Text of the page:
Here are today’s headlines:
Snapchat reportedly prepares for stock market flotation
Snap Inc, the parent company which owns the photo-messaging application Snapchat, has reportedly filed to list on the US stock market. The company is reportedly planning to go public as soon as March. Analysts estimate that, based on investments so far, this would value the application at a rate between $20 billion and $25 billion (£16 billion-£20 billion). This would be the US’s largest technology flotation since Facebook listed on the stock exchange in 2012.
Several reports indicate that Snapchat has filed a confidential application for an IPO with the US Securities and Exchange Commission. US legislation allows companies with a revenue of less than $1billion to secretly file. This allows companies to test the appetite amongst investors whilst keeping their financial information confidential, which is beneficial from a competition viewpoint.
Flotations in the past have been risky for social media companies. An example of this is Twitter, whose stock has not been performing well. Advertising sales are the only significant form of revenue for Snapchat, which raises issues of sustainability. On the other hand, Snapchat has a large market share, and part of the reason for this is that it constantly updates with new features. Furthermore, the company recently launched their Spectacles hardware, which indicates that the company is diversifying and growing.
UN accuses Russia of multiple human rights abuses in Crimea
A draft UN resolution has condemned Russia for committing multiple human rights abuses within Crimea. Russia urged the General Assembly’s Human Rights Committee to vote against the resolution, but it was approved by a vote of 73 to 23, with 76 abstaining. Countries such as the UK and the US voted in favour of the resolution, whilst Russia, Syria, Iran and China all voted against the motion.
The draft resolution calls on Russia to uphold its obligations as an occupying power, and to immediately end all abuses occurring in the region. This includes stopping all torture, revoking discriminatory legislation and releasing Ukrainians who have been illegally detained. Russia should also ensure unimpeded access for human rights monitoring missions. Before the vote, Ukraine’s Deputy Foreign Minister Sergiy Kyslyrsya informed the Committee that the main goal was to ensure that Russia fully complied with its obligations.
Russian officials have opposed the draft and have described it as one sided and politically motivated. Russian Foreign Ministry Official Anatoly Viktorov stated that “it completely ignores the negative impact that the actions of Ukrainian authorities have had on the residents of Crimea”. However, US ambassador Samantha Power disagrees. She states that human rights abuses have steeply risen since the occupation “, including the severe curtailment of the freedoms of expression, peaceful assembly, association, and religion or belief.” Human rights groups have raised specific concerns over freedom of speech and freedom of association in Crimea. The draft resolution is expected to pass in the full UN General Assembly in December.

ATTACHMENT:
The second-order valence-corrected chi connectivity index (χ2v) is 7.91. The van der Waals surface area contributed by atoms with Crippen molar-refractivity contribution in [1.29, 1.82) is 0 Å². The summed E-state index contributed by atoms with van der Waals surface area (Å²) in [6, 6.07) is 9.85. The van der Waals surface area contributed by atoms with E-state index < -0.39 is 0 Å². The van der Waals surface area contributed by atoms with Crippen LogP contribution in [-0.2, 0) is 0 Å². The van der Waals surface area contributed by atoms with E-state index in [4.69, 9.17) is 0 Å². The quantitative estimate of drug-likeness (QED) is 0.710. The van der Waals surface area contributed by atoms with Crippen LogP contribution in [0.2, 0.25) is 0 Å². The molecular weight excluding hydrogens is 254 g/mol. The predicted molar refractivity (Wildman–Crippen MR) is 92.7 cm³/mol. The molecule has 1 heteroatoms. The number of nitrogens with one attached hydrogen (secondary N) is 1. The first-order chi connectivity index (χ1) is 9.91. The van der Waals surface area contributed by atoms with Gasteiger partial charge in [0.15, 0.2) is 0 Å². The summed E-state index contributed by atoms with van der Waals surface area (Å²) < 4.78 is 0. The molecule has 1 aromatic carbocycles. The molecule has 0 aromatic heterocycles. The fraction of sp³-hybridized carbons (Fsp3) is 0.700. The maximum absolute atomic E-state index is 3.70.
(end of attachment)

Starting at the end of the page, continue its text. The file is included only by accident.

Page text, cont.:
Government Minister confirms that the GDPR will be implemented in the UK
The General Data Protection Regulation (“GDPR”) will apply in the UK from the 25th May 2018. The Secretary of State Karen Bradley MP stated that the UK will still be a member of the EU in May 2018 and therefore the UK would be expected to opt into the GDPR, and “then look later at how best we might be able to help British business with data protection while maintaining high levels of protection for members of the public.” Its implementation has been further confirmed by Matt Hancock, the country’s digital minister.
The GDPR applies to the processing of personal data of any organization that is established within the EU. Companies that are not based within the EU but have offices in the EU, such as Google, will be subject to these rules within the member states of which they operate. It places specific legal obligations requiring the stricter control of data, data processing, access to one’s own personal data and confidentiality (the full rules of which are beyond the scope of this update). Penalties for breaches can include fines of €10 million or 2% of the company’s global revenue. More serious breaches could be fined €20 million or 4% of the company’s global revenue.
Elizabeth Denham, the Information Commissioner has stated that its implementation within the UK is beneficial. However, she acknowledged that there may still be questions about how the GDPR would work with the UK leaving the EU, but this should not distract from compliance. The Information Commission plans to publish a revised timeline setting out the areas of guidance it will prioritise, to assist businesses and the government with both adopting and complying with the new law.
- Unemployment falls to 11-year low (BBC News)
- Facebook, and the trouble in being everything to everyone (The Economist)
- Buy-to-let crackdown will ‘end the dreams’ of middle-class investors (The Telegraph)
- RBS may be fined more than $12bn to settle US mis-selling scandal (The Guardian)
- DNA-editing breakthrough could fix ‘broken genes’ in the brain, delay ageing and cure incurable diseases’ (The Independent)
- Tesco Shares Rally (The Student Lawyer)
- Croydon tram crash: Driver ‘doing 43.5mph in 12mph zone’ (BBC News)